This stuffed shells recipe is great for entertaining. Make it as a vegetarian main at Thanksgiving or serve it for the winter holidays!


cashew cream


  • 4 cups fresh baby spinach
  • 1 cup crumbled firm tofu
  • 1 teaspoon dried oregano
  • 1/2 teaspoon lemon zest
  • pinch of red pepper flakes
  • 1 cup cashew cream, from the recipe above
  • sea salt and freshly ground pepper


  • Preheat the oven to 350°F and line a baking sheet with parchment paper. Toss the butternut squash with a drizzle of olive oil and a few generous pinches of salt and pepper. Roast until golden brown, 20 to 25 minutes.
  • Make the cashew cream: Blend together the drained raw cashews, fresh water, garlic, lemon juice, 1/2 teaspoon salt and pepper.
  • Make the filling: In a medium skillet, heat a drizzle of olive oil over medium heat. Add the spinach in increments, along with a pinch of salt, and sauté until all the spinach is incorporated and wilted. Remove from heat and let cool slightly. Squeeze out any excess liquid and chop. In a medium bowl, combine the the spinach with the crumbled tofu, oregano, lemon zest, red pepper flakes, at least 1/4 teaspoon salt, freshly ground black pepper and 1 cup of cashew cream. Season to taste, adding more salt and pepper as desired.
  • Bring a large pot of salted water to a boil. Add the shells and cook according to the package directions until al dente. Drain.
  • Assemble the shells. Spread ¼ cup of the reserved cashew cream on the bottom of an 11x7-inch baking dish. Fill each cooked shell with some of the filling and a few cubes of butternut squash, and place into the baking dish. Drizzle a little olive oil over the shells, cover with foil, and bake for 15 minutes, or until heated through. Remove from the oven and serve with the remaining cashew cream.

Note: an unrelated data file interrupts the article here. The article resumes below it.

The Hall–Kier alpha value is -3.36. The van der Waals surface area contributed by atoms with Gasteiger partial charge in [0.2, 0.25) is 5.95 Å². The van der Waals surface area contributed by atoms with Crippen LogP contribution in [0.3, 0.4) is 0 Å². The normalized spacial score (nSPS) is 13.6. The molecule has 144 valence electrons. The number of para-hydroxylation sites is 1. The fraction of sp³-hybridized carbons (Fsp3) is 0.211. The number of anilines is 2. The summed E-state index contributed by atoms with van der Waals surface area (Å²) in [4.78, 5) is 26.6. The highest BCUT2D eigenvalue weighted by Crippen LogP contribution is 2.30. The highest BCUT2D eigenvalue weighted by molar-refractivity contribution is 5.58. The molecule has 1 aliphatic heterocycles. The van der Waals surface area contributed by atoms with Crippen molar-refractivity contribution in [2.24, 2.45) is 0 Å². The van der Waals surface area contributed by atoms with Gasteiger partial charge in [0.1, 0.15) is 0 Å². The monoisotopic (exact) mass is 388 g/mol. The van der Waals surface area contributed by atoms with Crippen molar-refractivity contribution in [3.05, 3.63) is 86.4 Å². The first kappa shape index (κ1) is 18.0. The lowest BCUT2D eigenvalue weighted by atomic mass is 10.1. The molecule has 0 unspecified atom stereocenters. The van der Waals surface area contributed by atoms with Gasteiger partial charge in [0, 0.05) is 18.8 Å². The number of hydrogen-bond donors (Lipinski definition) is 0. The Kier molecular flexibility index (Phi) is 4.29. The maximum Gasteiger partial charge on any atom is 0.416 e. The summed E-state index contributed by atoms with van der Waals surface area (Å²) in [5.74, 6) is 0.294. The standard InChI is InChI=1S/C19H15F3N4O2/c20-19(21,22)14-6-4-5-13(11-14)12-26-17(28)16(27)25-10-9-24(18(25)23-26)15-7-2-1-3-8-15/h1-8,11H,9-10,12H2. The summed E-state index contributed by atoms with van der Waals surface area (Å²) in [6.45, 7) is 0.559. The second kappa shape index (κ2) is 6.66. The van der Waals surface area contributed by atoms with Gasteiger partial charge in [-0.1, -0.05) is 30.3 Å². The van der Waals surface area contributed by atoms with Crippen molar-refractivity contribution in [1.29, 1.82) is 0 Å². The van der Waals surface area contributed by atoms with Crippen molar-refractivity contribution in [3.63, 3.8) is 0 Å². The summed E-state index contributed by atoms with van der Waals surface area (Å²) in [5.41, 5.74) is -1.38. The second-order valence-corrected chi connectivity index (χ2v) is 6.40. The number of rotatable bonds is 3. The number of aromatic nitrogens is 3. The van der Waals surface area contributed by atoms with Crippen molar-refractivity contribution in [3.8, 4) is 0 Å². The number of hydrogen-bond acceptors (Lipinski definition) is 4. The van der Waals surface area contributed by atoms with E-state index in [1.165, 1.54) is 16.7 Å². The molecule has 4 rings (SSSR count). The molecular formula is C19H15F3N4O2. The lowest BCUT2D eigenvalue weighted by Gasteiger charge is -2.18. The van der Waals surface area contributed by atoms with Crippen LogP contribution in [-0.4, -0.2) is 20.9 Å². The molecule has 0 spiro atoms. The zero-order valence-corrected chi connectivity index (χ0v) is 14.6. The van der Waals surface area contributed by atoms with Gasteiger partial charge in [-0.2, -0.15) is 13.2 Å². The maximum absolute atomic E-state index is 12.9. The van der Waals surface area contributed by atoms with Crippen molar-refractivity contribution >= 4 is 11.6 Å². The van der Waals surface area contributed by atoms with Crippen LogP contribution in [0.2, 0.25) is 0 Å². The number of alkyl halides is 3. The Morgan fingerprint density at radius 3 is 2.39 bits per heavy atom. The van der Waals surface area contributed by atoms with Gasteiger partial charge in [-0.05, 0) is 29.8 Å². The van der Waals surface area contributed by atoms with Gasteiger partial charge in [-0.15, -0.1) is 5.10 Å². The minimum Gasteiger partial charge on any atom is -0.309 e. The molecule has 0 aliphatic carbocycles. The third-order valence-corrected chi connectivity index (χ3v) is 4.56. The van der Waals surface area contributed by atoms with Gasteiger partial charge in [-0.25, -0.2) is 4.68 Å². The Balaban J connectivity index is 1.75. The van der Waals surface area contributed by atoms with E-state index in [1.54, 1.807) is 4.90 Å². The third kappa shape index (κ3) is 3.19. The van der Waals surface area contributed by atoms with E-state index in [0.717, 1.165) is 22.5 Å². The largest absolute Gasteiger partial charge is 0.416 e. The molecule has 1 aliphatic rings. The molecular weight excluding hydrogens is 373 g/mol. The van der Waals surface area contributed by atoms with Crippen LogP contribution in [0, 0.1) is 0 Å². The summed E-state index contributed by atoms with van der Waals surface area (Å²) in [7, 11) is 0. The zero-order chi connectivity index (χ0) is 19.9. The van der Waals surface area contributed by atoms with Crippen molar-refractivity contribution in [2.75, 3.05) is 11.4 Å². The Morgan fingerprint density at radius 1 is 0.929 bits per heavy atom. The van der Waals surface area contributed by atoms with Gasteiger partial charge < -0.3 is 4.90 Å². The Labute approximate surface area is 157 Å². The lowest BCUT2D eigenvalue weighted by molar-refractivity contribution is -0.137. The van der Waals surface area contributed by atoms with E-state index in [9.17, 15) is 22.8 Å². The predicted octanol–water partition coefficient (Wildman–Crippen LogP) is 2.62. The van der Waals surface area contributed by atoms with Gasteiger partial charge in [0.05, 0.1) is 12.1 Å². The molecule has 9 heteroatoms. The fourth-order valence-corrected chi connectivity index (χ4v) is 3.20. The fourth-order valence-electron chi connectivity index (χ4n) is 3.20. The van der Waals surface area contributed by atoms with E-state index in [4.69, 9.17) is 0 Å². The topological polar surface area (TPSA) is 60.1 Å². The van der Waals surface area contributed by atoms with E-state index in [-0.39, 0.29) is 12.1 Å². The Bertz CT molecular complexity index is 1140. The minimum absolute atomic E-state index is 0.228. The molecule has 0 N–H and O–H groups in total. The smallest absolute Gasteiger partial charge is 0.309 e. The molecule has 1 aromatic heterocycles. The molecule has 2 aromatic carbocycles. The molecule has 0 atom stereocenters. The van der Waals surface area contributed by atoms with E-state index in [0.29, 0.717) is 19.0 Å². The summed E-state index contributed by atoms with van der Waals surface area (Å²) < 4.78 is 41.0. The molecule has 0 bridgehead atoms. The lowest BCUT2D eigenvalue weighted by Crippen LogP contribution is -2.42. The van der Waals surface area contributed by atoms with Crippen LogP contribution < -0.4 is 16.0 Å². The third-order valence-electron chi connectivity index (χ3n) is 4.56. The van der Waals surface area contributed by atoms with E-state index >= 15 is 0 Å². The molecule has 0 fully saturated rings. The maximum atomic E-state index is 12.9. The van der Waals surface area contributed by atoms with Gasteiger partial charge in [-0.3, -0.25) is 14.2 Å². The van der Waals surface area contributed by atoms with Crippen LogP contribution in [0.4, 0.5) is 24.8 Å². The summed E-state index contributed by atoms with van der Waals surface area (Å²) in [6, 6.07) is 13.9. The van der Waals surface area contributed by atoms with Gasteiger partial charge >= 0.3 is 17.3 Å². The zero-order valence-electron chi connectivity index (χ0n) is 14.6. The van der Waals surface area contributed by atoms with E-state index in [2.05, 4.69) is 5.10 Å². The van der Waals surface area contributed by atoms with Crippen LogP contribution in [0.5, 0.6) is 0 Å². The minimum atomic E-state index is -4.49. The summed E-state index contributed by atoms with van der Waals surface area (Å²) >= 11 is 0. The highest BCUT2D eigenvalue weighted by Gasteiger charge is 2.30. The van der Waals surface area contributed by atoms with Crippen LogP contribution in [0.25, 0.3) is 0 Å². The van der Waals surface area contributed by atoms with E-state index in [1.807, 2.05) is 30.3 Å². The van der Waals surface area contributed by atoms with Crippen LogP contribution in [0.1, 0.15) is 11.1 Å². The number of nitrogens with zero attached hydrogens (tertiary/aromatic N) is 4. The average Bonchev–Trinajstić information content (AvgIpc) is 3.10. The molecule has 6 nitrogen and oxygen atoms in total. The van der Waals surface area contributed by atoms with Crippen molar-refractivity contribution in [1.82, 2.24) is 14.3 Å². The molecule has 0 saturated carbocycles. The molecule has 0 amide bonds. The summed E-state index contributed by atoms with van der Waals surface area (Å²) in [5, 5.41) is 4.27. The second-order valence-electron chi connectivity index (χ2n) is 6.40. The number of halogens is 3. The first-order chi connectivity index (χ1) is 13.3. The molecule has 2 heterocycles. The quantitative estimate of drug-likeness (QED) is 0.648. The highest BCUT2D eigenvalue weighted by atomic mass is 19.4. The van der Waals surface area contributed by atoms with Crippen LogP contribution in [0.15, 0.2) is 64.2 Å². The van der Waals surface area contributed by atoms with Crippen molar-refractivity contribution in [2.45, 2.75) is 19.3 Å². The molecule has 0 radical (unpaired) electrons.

*Depending on your blender, you may want to soak the cashews in water for a few hours (or overnight) in order for them to become creamy when pureed. Drain and rinse when ready to use. If using a Vitamix blender or similar, soaking is not necessary.



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Rate this recipe (after making it)

  1. Liberty

    I am very proud to say that this was my first vegan home cooked dish and it was amazing!! I learned so much while making this. I was surprised to learn that a lot of store bought noodles do not have egg in them! I learned that cashew cream is not nearly as daunting as I thought. I learned that tofu tastes like whatever you season it with. This dish had such great flavor and so many wonderful textures. I couldn’t find shells so I had to use lasagna noodles and roll them but it was seriously so good. Thank you!! I will not only be eating the leftovers for the rest of the week but I will definitely make this again.